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Comments

  1. Hi Pace/Sonia,

    the world is certainly changing. I kind of miss the days when people had time to read properly – the world is moving so fast these days. It does however seem to be a reality that people’s attention is harder and harder to keep both because the bar is being raised by plenty of good writers out their giving away outstanding free content and devices, technology and busy lives ‘encouraging’ us to scan and have less time for content,

    I still read old-fashioned books. :-) You can sit on them and they don’t break.

    I liked the post very much but I think even great ‘sticky’ ideas can be overlooked too easily these days – at least until a platform is established over time via consistency then the great sticky concept from the blogger who has become a trusted source has a better chance of being shared…

  2. This post really resonated with me, particularly because I am new to blogging and my fresh and shiny new ambition statement is:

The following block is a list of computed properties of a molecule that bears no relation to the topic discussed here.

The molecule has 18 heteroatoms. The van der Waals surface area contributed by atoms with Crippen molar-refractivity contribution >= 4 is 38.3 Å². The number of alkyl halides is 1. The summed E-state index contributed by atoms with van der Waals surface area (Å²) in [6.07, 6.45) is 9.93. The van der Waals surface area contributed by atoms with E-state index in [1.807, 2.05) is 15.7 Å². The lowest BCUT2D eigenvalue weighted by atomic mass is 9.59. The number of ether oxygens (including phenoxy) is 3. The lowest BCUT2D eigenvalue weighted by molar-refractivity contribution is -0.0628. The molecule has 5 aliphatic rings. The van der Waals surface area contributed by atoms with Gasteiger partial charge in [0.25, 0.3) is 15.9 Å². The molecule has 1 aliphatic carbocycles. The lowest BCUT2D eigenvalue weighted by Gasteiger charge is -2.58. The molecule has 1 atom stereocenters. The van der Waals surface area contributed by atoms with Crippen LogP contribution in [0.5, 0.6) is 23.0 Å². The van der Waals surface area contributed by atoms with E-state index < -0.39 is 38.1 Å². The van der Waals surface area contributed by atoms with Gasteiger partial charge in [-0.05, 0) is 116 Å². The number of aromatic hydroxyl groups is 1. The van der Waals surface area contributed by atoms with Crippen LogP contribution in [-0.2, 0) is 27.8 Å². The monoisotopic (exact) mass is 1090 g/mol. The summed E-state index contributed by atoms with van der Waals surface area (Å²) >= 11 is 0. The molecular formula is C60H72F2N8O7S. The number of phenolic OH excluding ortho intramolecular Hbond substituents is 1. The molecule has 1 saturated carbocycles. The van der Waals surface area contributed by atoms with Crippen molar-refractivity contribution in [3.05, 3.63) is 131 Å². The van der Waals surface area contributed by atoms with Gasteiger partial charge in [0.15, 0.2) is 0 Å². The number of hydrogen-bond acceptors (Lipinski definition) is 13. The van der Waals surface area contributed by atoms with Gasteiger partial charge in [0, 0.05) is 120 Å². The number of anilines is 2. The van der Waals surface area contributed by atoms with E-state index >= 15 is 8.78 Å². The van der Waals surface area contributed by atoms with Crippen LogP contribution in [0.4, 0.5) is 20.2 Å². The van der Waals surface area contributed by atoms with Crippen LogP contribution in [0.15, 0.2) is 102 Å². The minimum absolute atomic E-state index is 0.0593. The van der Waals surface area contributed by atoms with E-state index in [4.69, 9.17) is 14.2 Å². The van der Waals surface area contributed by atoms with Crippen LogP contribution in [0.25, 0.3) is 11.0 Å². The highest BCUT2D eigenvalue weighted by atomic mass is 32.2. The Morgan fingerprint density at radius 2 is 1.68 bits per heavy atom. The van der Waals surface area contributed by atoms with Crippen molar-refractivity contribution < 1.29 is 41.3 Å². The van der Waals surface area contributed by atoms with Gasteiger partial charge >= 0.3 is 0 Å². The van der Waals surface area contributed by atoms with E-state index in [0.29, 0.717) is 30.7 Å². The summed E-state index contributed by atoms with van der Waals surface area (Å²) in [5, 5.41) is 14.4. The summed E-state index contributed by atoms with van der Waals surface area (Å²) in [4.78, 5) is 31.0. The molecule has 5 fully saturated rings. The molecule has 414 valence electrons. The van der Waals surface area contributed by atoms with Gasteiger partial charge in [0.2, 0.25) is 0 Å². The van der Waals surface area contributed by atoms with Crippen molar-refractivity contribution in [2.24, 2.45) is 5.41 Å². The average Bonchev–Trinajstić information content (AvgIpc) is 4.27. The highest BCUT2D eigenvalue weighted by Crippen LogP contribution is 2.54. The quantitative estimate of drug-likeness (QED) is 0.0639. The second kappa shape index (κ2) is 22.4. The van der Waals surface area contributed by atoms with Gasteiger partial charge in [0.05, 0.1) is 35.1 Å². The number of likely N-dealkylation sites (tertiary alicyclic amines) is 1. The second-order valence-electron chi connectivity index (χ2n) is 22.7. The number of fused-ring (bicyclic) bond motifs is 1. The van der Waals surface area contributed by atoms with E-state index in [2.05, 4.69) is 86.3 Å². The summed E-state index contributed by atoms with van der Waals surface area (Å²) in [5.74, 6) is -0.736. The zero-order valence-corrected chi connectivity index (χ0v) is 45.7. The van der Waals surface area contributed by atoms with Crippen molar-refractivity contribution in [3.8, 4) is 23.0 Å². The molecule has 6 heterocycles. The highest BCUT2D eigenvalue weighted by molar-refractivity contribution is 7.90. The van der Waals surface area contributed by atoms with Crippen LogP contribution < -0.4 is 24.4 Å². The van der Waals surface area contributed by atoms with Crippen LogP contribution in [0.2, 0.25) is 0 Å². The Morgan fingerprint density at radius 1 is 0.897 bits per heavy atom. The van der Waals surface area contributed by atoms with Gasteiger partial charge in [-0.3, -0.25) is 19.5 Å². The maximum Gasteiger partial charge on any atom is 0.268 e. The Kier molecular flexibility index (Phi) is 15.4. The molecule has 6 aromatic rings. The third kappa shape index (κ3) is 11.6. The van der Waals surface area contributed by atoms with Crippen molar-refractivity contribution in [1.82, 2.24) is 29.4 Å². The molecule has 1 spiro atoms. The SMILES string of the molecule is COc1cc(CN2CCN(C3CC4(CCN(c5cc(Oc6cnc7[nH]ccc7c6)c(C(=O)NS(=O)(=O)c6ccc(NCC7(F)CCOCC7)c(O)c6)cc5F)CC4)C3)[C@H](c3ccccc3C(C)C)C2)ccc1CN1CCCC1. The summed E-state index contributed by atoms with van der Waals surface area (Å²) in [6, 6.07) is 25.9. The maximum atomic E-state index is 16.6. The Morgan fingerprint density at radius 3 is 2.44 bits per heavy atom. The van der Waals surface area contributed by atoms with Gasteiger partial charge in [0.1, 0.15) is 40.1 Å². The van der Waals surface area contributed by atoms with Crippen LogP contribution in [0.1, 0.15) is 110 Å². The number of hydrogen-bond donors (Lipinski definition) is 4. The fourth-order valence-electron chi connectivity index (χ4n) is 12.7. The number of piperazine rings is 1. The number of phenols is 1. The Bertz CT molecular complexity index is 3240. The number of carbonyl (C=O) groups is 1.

“To help small businesses that are innovative, socially committed, and environmentally conscious succeed; thus restoring love and humanity to the market and saving the world one keyword at a time.”

    My challenge is to combine that big idea with solutions to everyday problems… not always an easy task! I don’t know about everybody else, but through all the static of copywriting and SEO headlines in my twitter feed, something about “Changing the World” really sticks out and grabs my interest. Perhaps by solving everyday problems we are just another option, but if we can add a bigger and broader world-changing concept, we can also speak to our audience’s deepest desires.

    So can we succeed in being grand and humble all at once?

    • I think so — I’m reminded of a great Paul Newman quote, “Always take the work seriously, never take yourself seriously.” :)

    • Sarah, I hear you. Changing the world is a big promise, and so fulfilling – I’ve found myself using it in my marketing for years, especially when I am feeling particularly inspired!

      You can be grand and be humble. Just try and think of *how* you’re going to change the world. Think of your big talent – you know, the one you always brush aside and say “oh, it’s nothing – it just comes naturally!” Now, what problem does that talent solve?